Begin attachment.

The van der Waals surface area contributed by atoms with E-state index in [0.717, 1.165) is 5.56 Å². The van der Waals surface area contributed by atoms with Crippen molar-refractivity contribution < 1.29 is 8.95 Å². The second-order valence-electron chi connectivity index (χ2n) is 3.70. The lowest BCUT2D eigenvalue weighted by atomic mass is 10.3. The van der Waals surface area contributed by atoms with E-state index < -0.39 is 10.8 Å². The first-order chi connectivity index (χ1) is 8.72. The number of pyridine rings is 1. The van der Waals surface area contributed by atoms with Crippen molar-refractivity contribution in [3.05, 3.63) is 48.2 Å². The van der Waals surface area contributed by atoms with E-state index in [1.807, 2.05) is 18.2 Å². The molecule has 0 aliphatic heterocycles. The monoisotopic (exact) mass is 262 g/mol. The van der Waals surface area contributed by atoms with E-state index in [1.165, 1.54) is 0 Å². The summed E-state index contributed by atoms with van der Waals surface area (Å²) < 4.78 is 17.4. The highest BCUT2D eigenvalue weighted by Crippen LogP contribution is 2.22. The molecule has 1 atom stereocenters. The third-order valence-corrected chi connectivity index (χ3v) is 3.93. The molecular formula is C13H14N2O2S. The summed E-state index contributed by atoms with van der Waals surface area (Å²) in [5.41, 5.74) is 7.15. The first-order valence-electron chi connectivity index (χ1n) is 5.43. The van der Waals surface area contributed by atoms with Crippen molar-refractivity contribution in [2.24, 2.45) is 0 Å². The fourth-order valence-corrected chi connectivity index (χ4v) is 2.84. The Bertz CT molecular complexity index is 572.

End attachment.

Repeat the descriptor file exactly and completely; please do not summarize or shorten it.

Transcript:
The van der Waals surface area contributed by atoms with E-state index in [0.717, 1.165) is 5.56 Å². The van der Waals surface area contributed by atoms with Crippen molar-refractivity contribution < 1.29 is 8.95 Å². The second-order valence-electron chi connectivity index (χ2n) is 3.70. The lowest BCUT2D eigenvalue weighted by atomic mass is 10.3. The van der Waals surface area contributed by atoms with E-state index < -0.39 is 10.8 Å². The first-order chi connectivity index (χ1) is 8.72. The number of pyridine rings is 1. The van der Waals surface area contributed by atoms with Crippen molar-refractivity contribution in [3.05, 3.63) is 48.2 Å². The van der Waals surface area contributed by atoms with E-state index in [1.807, 2.05) is 18.2 Å². The molecule has 0 aliphatic heterocycles. The monoisotopic (exact) mass is 262 g/mol. The van der Waals surface area contributed by atoms with E-state index in [1.165, 1.54) is 0 Å². The summed E-state index contributed by atoms with van der Waals surface area (Å²) < 4.78 is 17.4. The highest BCUT2D eigenvalue weighted by Crippen LogP contribution is 2.22. The molecule has 1 atom stereocenters. The third-order valence-corrected chi connectivity index (χ3v) is 3.93. The molecular formula is C13H14N2O2S. The summed E-state index contributed by atoms with van der Waals surface area (Å²) in [5.41, 5.74) is 7.15. The first-order valence-electron chi connectivity index (χ1n) is 5.43. The van der Waals surface area contributed by atoms with Crippen molar-refractivity contribution in [2.24, 2.45) is 0 Å². The fourth-order valence-corrected chi connectivity index (χ4v) is 2.84. The Bertz CT molecular complexity index is 572.